We laid there in bed, hand in hand, staring up into darkness, at the ceiling we could not see. The silence of the house perched itself on our headboard. We felt nothing but relief that another day over and done. I imagined all of our responsibilities and duties bobbing above us, like balloons with strings anchored straight down into our souls.
I laid there thinking about my dream of being a published author. All day, every day, I know I am supposed to be writing, writing, writing. But I often don’t, because I am also supposed to be washing the sheets and taxiing the children and scrubbing the toilets and meeting with church members and eating lots of servings of leafy green vegetables. Being a responsible pastor’s wife is a lot.
Also, Morgan works full-time as a pastor while getting his master’s degree. With both of us living out our dreams, things rarely get done around here. I wonder if there is space in our lives for my book. It may not matter. Several agents have turned down my book proposal because I don’t have enough followers on social media or on my blog. I have been instructed to increase my platform. We love your writing, just please be more famous, they tell me.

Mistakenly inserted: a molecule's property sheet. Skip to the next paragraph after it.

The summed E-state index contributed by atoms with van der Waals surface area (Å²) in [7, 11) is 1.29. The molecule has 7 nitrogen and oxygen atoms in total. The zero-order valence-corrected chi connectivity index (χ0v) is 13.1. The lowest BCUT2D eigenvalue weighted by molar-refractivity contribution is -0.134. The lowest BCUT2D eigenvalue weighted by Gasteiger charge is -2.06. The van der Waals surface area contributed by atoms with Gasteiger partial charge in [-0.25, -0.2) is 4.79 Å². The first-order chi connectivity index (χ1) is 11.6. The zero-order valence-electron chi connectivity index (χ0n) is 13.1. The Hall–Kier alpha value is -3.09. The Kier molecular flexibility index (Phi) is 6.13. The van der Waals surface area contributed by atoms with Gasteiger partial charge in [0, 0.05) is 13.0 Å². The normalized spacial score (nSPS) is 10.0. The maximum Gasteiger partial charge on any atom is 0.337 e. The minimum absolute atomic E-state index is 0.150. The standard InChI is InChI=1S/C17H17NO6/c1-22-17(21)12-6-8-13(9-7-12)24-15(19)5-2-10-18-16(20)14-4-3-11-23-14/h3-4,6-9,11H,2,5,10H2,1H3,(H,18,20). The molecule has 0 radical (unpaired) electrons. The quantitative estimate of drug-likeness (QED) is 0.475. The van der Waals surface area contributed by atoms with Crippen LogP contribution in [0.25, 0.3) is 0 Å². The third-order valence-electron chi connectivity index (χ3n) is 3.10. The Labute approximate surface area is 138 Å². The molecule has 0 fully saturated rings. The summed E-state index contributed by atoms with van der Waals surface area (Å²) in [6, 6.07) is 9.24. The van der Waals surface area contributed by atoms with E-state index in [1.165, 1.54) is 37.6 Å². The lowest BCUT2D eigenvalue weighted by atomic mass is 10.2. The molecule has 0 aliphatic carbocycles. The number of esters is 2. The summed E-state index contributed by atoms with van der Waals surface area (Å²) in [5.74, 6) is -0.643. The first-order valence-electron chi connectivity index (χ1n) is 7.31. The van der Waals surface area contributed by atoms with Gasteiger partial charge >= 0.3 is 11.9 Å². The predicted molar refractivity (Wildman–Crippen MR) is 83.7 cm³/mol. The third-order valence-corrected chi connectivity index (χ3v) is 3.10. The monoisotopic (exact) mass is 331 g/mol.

My understanding of the gospel makes seeking fame as a form of success seem like a trick. If the least is greatest and the last is first, then fame cannot be a healthy Kingdom-focused goal. Even so, being famous has never been easier, thanks to the internet. A few months ago, a ten year-old at our church was asked what he wanted to be when he grew up, and he said he wanted to be a YouTube star. His answer made me feel unbelievably old and outdated. Maybe I simply don’t properly grasp this “internet fame” thing.
So, my newest responsibility balloon called “increase platform” is up there bobbing around with all the others. I keep cutting the string and telling it to get lost, and it keeps floating back to me. But the truth is, building a bigger platform makes me cringe.